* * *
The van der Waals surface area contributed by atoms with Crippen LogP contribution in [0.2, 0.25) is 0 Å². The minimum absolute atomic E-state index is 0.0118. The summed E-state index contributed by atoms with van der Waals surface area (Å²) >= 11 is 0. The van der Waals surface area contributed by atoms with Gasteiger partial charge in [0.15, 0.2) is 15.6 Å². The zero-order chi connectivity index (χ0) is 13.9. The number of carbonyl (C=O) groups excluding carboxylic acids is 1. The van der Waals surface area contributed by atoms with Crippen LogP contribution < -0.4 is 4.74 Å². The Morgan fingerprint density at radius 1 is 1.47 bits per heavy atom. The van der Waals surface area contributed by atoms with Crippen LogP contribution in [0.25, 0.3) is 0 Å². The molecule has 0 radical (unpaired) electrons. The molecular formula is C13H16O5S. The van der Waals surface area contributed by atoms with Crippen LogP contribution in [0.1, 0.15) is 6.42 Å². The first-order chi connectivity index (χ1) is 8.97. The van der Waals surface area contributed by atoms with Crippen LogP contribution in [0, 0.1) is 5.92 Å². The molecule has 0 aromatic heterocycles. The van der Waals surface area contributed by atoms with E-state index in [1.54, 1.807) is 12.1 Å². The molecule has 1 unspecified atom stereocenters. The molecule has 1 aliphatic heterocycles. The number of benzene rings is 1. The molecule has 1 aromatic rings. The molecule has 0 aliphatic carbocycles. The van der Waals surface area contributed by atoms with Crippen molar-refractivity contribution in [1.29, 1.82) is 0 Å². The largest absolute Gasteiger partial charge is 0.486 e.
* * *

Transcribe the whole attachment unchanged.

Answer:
The van der Waals surface area contributed by atoms with Crippen LogP contribution in [0.2, 0.25) is 0 Å². The minimum absolute atomic E-state index is 0.0118. The summed E-state index contributed by atoms with van der Waals surface area (Å²) >= 11 is 0. The van der Waals surface area contributed by atoms with Gasteiger partial charge in [0.15, 0.2) is 15.6 Å². The zero-order chi connectivity index (χ0) is 13.9. The number of carbonyl (C=O) groups excluding carboxylic acids is 1. The van der Waals surface area contributed by atoms with Crippen LogP contribution < -0.4 is 4.74 Å². The Morgan fingerprint density at radius 1 is 1.47 bits per heavy atom. The van der Waals surface area contributed by atoms with Crippen LogP contribution in [0.25, 0.3) is 0 Å². The molecule has 0 radical (unpaired) electrons. The molecular formula is C13H16O5S. The van der Waals surface area contributed by atoms with Crippen LogP contribution in [0.1, 0.15) is 6.42 Å². The first-order chi connectivity index (χ1) is 8.97. The van der Waals surface area contributed by atoms with Crippen LogP contribution in [0, 0.1) is 5.92 Å². The molecule has 0 aromatic heterocycles. The van der Waals surface area contributed by atoms with E-state index in [1.54, 1.807) is 12.1 Å². The molecule has 1 unspecified atom stereocenters. The molecule has 1 aliphatic heterocycles. The number of benzene rings is 1. The molecule has 1 aromatic rings. The molecule has 0 aliphatic carbocycles. The van der Waals surface area contributed by atoms with Crippen molar-refractivity contribution in [1.29, 1.82) is 0 Å². The largest absolute Gasteiger partial charge is 0.486 e.